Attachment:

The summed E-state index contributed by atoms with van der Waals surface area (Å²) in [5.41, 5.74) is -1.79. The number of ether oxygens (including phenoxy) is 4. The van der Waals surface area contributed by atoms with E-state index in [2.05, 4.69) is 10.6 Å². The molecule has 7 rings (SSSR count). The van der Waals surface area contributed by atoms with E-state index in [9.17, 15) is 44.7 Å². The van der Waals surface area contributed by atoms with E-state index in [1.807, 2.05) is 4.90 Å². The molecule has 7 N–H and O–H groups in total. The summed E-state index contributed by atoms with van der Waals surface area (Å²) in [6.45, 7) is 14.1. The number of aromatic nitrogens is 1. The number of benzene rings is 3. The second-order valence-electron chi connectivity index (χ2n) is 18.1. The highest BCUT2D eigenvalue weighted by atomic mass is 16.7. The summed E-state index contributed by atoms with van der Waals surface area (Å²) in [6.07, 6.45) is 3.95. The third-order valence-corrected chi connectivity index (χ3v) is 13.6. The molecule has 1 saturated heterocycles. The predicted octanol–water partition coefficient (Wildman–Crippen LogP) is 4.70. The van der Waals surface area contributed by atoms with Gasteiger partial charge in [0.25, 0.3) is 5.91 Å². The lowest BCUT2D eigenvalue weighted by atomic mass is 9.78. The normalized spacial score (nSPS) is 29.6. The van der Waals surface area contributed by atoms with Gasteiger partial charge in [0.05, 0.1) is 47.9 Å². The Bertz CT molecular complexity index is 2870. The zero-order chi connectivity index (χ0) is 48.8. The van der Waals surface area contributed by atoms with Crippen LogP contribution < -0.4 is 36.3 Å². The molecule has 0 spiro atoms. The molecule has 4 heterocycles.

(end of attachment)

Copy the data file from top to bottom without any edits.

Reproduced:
The summed E-state index contributed by atoms with van der Waals surface area (Å²) in [5.41, 5.74) is -1.79. The number of ether oxygens (including phenoxy) is 4. The van der Waals surface area contributed by atoms with E-state index in [2.05, 4.69) is 10.6 Å². The molecule has 7 rings (SSSR count). The van der Waals surface area contributed by atoms with E-state index in [9.17, 15) is 44.7 Å². The van der Waals surface area contributed by atoms with E-state index in [1.807, 2.05) is 4.90 Å². The molecule has 7 N–H and O–H groups in total. The summed E-state index contributed by atoms with van der Waals surface area (Å²) in [6.45, 7) is 14.1. The number of aromatic nitrogens is 1. The number of benzene rings is 3. The second-order valence-electron chi connectivity index (χ2n) is 18.1. The highest BCUT2D eigenvalue weighted by atomic mass is 16.7. The summed E-state index contributed by atoms with van der Waals surface area (Å²) in [6.07, 6.45) is 3.95. The third-order valence-corrected chi connectivity index (χ3v) is 13.6. The molecule has 1 saturated heterocycles. The predicted octanol–water partition coefficient (Wildman–Crippen LogP) is 4.70. The van der Waals surface area contributed by atoms with Gasteiger partial charge in [0.25, 0.3) is 5.91 Å². The lowest BCUT2D eigenvalue weighted by atomic mass is 9.78. The normalized spacial score (nSPS) is 29.6. The van der Waals surface area contributed by atoms with Gasteiger partial charge in [0.05, 0.1) is 47.9 Å². The Bertz CT molecular complexity index is 2870. The zero-order chi connectivity index (χ0) is 48.8. The van der Waals surface area contributed by atoms with Crippen LogP contribution < -0.4 is 36.3 Å². The molecule has 0 spiro atoms. The molecule has 4 heterocycles.